© 2011, James Finley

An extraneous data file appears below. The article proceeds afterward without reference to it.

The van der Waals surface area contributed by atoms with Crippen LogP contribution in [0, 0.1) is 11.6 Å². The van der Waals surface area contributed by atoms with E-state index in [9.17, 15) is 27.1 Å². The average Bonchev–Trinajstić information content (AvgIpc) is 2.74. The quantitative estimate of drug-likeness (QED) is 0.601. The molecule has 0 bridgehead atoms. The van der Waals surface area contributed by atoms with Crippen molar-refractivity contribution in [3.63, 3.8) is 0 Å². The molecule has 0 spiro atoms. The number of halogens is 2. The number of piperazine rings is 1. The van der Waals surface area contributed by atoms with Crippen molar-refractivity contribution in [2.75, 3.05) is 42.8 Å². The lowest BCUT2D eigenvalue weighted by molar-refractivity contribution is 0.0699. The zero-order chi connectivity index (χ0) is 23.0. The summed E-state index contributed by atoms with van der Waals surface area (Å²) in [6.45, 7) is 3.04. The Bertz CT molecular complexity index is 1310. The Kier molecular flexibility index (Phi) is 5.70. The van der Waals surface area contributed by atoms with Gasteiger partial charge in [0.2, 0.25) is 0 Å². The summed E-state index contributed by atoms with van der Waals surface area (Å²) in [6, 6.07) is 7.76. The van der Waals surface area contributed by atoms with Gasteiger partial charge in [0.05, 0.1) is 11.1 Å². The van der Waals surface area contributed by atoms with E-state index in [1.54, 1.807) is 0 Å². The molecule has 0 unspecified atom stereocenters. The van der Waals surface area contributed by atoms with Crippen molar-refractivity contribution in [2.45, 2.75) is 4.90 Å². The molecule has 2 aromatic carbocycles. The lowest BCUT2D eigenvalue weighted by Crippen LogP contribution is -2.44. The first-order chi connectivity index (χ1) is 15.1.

The Liar’s paradox stands as one of the longest standing and most discussed problems in philosophical history. In this paper, I first briefly set up the requirements on a language needed for that language to have the expressive power to construct a Liar sentence and show how the Liar sentence leads to the inconsistency and triviality of said language (if it is a logically classical language). I will then quickly set up and reject responses to the Liar that keep a classical logic as the model logic for natural language (which I will take to be English here), and argue for a dialetheist response to the Liar which endorses a three-valued, para-consistent logic. A dialetheist view claims that some pairs of sentences and the negation of that very same sentence are true, and a para-consistent logic is any logic in which ex contradictione quodlibet (The inference from P and ~P to anything) fails. Such a solution, I think, provides a viable route to defusing the Liar and keeping the expressive power of natural language.

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